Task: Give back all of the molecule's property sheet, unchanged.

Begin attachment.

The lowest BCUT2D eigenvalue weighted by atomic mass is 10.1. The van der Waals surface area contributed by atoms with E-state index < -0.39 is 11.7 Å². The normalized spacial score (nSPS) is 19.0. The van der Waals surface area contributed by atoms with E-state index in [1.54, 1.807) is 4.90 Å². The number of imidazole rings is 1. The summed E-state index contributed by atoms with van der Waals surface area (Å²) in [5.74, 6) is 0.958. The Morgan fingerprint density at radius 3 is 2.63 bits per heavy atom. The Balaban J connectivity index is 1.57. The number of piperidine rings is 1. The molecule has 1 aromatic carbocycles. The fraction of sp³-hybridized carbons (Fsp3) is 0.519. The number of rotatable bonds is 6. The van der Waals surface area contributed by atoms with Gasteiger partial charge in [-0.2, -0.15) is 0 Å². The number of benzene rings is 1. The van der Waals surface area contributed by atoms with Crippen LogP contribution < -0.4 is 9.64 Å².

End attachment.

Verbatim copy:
The lowest BCUT2D eigenvalue weighted by atomic mass is 10.1. The van der Waals surface area contributed by atoms with E-state index < -0.39 is 11.7 Å². The normalized spacial score (nSPS) is 19.0. The van der Waals surface area contributed by atoms with E-state index in [1.54, 1.807) is 4.90 Å². The number of imidazole rings is 1. The summed E-state index contributed by atoms with van der Waals surface area (Å²) in [5.74, 6) is 0.958. The Morgan fingerprint density at radius 3 is 2.63 bits per heavy atom. The Balaban J connectivity index is 1.57. The number of piperidine rings is 1. The molecule has 1 aromatic carbocycles. The fraction of sp³-hybridized carbons (Fsp3) is 0.519. The number of rotatable bonds is 6. The van der Waals surface area contributed by atoms with Gasteiger partial charge in [-0.2, -0.15) is 0 Å². The number of benzene rings is 1. The van der Waals surface area contributed by atoms with Crippen LogP contribution < -0.4 is 9.64 Å².